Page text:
The putting surfaces have indeed improved drastically since Miller and Superintendent Bryan Woodland have taken over. The lush bent grass and smooth surfaces make for an experience uncommonly associated with a city course.
It’s those greens, along with the course’s banquet hall that can accommodate up to 150 people, that Miller says ultimately helped position the facility to be selected as host to the inaugural Mayor’s Cup golf tournament on June 3.
The tournament is set to serve as the culmination to Baltimore Golf Week, which kicks off on May 26. The week will feature a series of events being held at the Baltimore Classic Five courses to celebrate the sport and raise funds for Baltimore’s YouthWorks — Baltimore City’s summer jobs program providing employment to thousands of youth and young adults.
As part of the festivities, Forest Park will be hosting a $50,000 hole-in-one contest during the week to go along with the scramble-formatted tournament. Following the event, there will be an awards ceremony and check presentation of funds raised throughout the week.
“Considering the great courses here in Baltimore, particularly Pine Ridge, it’s huge for us to be hosting [the Mayor’s Cup]. And it definitely says a lot about how far the course has come,” Miller said. “We look at it like a great showcase for us.”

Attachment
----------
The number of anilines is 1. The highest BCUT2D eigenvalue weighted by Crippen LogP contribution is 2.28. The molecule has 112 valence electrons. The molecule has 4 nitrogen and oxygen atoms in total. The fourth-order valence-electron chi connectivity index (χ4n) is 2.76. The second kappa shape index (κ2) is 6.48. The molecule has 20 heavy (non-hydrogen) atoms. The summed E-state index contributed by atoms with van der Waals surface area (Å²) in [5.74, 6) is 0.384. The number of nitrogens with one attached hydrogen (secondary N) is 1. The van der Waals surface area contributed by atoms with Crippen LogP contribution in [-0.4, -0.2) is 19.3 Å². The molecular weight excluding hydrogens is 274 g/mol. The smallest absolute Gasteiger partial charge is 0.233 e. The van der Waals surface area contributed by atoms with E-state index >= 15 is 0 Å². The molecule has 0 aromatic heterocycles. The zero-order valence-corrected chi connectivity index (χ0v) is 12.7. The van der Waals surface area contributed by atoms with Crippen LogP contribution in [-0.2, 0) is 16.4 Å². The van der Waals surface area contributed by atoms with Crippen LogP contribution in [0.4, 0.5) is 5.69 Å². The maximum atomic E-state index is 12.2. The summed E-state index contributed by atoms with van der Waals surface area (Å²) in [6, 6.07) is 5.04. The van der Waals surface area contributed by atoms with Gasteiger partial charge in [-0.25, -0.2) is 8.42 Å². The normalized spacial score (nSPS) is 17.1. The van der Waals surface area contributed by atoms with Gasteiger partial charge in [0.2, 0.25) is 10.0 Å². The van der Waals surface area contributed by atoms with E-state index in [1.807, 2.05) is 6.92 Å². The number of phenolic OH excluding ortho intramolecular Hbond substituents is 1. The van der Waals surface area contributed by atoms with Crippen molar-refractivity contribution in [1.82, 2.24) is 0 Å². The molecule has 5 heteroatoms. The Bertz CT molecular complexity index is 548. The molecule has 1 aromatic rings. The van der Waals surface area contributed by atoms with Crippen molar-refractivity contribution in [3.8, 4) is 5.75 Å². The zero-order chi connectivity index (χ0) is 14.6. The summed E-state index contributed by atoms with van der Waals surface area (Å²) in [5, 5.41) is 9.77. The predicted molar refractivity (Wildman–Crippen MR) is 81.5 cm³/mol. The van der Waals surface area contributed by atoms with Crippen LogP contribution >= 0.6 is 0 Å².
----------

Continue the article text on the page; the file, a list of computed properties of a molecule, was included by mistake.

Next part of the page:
In terms of the practice facilities, there have been major upgrades over the last three years as well. In July of 2015, just before Miller arrived, ground broke on a driving range just down the hill from the clubhouse.
By the following spring, a seven-station, four-green target range for irons up to 150 yards was open for use. Occupying land that used to be a baseball diamond, the space is now a perfect home for the First Tee Program three days a week.
It also provides an opportunity for golfers to warm up before a round or fine-tune their wedges.
Additionally, the course also opened a brand new expansive putting green in the spring of 2016 just outside the clubhouse. The current surface, which can be utilized for chipping practice as well, is three times the size of the previous practice green according to Miller.
As one of the five Baltimore City courses, Forest Park offers discount and benefit opportunities in coordination with the Classic 5 Player Card Program. To find out more about the card and what it entails, visit https://www.classic5golf.com/player_cards/